Regulatory barriers and limited incentives to pursue innovation have hindered the development of new treatments and diagnostic tools for ALS and other diseases with unmet medical needs. In fact, people with ALS will die in an average of just two to five years because an effective treatment does not exist and because diagnostics and biomarkers have not been identified that can speed diagnosis, improve care, and expedite the discovery of new treatments.
The MODDERN Cures Act (Modernizing our Drug and Diagnostics Evaluation and Regulatory Network) would accelerate the search for a treatment for ALS and other diseases by removing the barriers that limit medical innovation and by providing incentives to develop new treatments and diagnostic tools that can improve, prolong, and ultimately save lives. Specifically the bill will: encourage research on treatments, which have been set aside in the lab, but hold promise for treating diseases with unmet medical needs, and provide incentives to develop new diagnostics.
4). Ensure Access to Speech Generating Devices
On April 1, 2014 the Centers for Medicare and Medicaid Services (CMS) changes the manner in which it pays for speech generating devices (SGDs) and certain power wheelchair accessories. This change will limit the ability of people with ALS to access SGDs. Under the change, the “capped rental,” people with ALS who need SGDs will be required to rent them over a 13-month period, after which time they will own the device. Under the previous policy, people with ALS had the option to purchase SGDs up front, which is how over 99% of them obtained SGDs. While this switch may seem to be a minor change in policy, it will have significant impacts on patients.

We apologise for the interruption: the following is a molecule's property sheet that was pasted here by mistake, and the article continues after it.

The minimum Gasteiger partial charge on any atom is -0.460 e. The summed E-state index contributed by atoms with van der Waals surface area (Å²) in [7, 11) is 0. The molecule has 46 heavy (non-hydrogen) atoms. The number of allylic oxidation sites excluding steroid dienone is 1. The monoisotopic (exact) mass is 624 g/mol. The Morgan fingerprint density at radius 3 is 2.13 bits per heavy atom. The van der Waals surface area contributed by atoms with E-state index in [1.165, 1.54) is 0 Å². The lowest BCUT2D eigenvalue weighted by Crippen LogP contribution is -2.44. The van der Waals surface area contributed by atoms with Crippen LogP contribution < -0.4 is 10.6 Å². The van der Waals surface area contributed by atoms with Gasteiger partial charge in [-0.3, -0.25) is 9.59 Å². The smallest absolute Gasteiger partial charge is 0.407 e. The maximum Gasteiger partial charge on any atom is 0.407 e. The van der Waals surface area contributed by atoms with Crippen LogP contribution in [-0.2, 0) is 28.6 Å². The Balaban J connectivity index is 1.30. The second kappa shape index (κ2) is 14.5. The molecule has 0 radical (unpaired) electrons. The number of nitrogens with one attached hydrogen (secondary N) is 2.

For example, if people have an extended hospital stay or enter or a nursing facility while they are in the 13-month rental period, Medicare payment will cease. The device must be returned to the vendor, forcing patients to either obtain a new one from the hospital, hospice or nursing facility, or pay the entire costs out-of-pocket. This will result in patients losing access to their personally programmed SGDs while they are institutionalized, during a time when their health is at the highest risk and when the devices are most needed to communicate with medical staff. These institutions generally do not currently provide SGDs and do not have staff experienced in providing SGDs. In addition, because SGDs are highly customized devices, designed and adjusted to meet the specific medical needs of each individual patient, they cannot readily be substituted with “off the shelf” technology. In short, ere the regulation will leave many patients with no way to communicate.
We urged the Members of Congress to work with ALSA to stop this regulation and give a voice to people with ALS.
Amyotrophic Lateral Sclerosis (ALS): is a progressive neurodegenerative disease that attacks nerve cells and pathways in brain and spinal cord. When these cells die, voluntary muscle control and movement die with them. Most of the patients die within two to five years from time of diagnosis. There are no biomarkers to diagnose the disease. Medical doctors then go through physical examination and an elimination process of other diseases. As a result, by the time of diagnosis, ALS has already progressed. There is no known cause of the disease. There is no cure or effective treatment. ALS can strike anyone at anytime, regardless of age, race, gender, or family history.